In the resourceful spirit of the typical Hollywood refurbishment (i.e. films that aren’t *particularly* remakes but follow a certain film step for step without slapping its title on the script), Life does its best to resemble every facet that made Alien, this movie’s particular refurbishment source, such a cultural landmark. It does, of course, fail, and it also fails to be even a fraction as pensive as other significant space movies in the past few years, such as Interstellar and Gravity.
Daniel Espinosa’s film lacks all thoughtfulness contained in those films (and even The Martian for that matter), but it isn’t without its thrills, and it is, for the most part, a relatively harmless containment thriller with good sound design and strong performances, both of which are mostly enough to distract us from the lackluster script and directorial vision (minus the opening shot).
Espinosa, who previously directed the Denzel/Reynolds vehicle Safe House, makes a few interesting choices throughout the duration of this piece, but none of them push any kind of encapsulating vision that superior directors simply could have. The opening shot, a long take very much inspired by the opening of Gravity, gets things off to a hopeful start, but the film never doubles down on that laborious style of filmmaking. Instead, Espinosa takes advantage of the zero gravity of space and essentially uses it to tell the story, never offering any kind of flare or artistic punch which could have elevated the material.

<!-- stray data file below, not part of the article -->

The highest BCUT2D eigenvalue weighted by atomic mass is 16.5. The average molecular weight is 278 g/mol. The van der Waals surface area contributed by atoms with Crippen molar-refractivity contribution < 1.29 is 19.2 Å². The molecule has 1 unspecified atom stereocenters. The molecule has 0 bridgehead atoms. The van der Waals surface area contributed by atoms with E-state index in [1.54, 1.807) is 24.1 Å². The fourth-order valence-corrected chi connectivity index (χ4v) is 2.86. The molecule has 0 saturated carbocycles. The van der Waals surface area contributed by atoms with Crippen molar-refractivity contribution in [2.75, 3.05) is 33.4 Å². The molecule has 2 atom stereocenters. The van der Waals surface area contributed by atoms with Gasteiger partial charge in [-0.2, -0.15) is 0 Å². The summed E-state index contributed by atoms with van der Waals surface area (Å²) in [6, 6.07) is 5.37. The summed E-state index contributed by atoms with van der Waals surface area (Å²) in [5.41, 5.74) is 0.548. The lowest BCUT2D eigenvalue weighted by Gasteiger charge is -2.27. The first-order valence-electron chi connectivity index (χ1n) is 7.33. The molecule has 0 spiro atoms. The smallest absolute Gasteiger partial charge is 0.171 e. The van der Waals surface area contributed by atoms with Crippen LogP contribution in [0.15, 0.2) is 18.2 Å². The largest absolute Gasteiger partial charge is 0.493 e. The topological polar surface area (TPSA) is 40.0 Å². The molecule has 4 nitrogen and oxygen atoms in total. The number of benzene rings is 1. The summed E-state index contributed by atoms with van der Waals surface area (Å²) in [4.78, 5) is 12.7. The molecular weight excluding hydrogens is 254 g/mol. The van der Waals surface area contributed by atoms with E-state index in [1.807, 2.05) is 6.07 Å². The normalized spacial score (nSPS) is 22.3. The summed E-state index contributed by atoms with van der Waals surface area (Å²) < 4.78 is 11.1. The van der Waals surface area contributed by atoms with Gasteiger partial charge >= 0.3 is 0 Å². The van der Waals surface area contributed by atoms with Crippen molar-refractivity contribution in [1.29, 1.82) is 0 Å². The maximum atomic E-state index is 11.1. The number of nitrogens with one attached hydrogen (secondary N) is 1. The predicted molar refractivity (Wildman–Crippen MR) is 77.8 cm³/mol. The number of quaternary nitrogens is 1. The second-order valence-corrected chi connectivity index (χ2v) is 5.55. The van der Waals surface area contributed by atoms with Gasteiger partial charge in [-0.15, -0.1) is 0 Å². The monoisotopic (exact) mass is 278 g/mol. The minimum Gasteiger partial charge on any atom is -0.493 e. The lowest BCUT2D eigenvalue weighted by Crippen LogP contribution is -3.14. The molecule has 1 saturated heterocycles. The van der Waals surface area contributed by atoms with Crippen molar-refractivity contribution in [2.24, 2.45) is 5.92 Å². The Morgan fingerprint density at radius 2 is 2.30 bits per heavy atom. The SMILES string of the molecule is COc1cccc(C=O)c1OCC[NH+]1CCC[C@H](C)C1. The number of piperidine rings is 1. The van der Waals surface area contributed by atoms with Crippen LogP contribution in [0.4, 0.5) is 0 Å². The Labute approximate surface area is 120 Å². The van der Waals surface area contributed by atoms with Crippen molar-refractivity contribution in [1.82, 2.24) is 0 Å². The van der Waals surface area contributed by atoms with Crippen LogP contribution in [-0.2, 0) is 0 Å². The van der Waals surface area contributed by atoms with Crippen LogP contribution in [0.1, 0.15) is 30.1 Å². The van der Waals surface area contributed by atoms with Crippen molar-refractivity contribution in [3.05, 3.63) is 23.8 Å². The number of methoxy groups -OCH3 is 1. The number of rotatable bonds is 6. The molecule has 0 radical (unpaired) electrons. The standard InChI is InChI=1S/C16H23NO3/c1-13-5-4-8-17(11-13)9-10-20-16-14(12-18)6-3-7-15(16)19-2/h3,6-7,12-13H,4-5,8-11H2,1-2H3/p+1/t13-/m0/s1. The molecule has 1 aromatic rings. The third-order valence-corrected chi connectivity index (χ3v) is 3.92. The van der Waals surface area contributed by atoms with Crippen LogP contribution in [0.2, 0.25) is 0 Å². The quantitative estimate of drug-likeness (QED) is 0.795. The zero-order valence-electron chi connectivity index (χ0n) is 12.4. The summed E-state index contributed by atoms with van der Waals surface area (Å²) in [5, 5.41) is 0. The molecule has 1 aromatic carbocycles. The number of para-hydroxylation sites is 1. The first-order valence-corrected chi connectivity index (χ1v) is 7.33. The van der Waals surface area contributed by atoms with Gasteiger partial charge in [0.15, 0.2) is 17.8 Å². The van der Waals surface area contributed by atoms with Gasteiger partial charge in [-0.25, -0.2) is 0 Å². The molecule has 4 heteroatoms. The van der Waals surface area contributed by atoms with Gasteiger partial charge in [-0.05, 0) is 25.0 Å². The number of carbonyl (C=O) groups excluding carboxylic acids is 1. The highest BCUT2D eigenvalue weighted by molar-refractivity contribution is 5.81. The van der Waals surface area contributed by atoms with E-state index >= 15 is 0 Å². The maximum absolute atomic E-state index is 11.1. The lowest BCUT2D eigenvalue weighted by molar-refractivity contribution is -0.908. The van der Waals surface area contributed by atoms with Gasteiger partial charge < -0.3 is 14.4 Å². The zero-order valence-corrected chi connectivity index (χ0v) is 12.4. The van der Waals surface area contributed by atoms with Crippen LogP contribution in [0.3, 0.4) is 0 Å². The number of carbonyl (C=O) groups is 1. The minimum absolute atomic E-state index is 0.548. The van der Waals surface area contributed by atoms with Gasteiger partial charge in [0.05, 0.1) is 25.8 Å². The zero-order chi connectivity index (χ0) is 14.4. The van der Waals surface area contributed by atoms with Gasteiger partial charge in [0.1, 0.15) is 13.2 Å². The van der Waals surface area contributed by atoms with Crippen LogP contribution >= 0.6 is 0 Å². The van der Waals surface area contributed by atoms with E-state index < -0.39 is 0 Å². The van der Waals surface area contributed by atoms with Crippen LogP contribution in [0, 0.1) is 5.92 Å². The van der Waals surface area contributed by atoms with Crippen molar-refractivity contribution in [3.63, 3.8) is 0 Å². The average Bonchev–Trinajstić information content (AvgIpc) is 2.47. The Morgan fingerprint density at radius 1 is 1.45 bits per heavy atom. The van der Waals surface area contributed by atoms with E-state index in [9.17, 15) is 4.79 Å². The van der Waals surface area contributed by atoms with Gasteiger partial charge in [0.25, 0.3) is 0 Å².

It should come as no surprise that Life is written by Deadpool writers Whrett Reese and Paul Wernick, which is a basis for the strange theory that this film is secretly a prequel to Venom, also to be produced by Sony sometime in the near future. This is not that at all, although it does seem to want to play out in ways that could satisfy fans of that particular theory. Instead, the script doesn’t do anything interesting at all, unless you consider the ending interesting, which really isn’t at all.
It’s fine, though. Nothing great, nor even particularly memorable, but its a fast-moving ride that plays out pretty much exactly as you’d expect. Still, if space containment is your kind of entertainment, Life, while flawed and not unlike anything you’ve seen before, should do the job.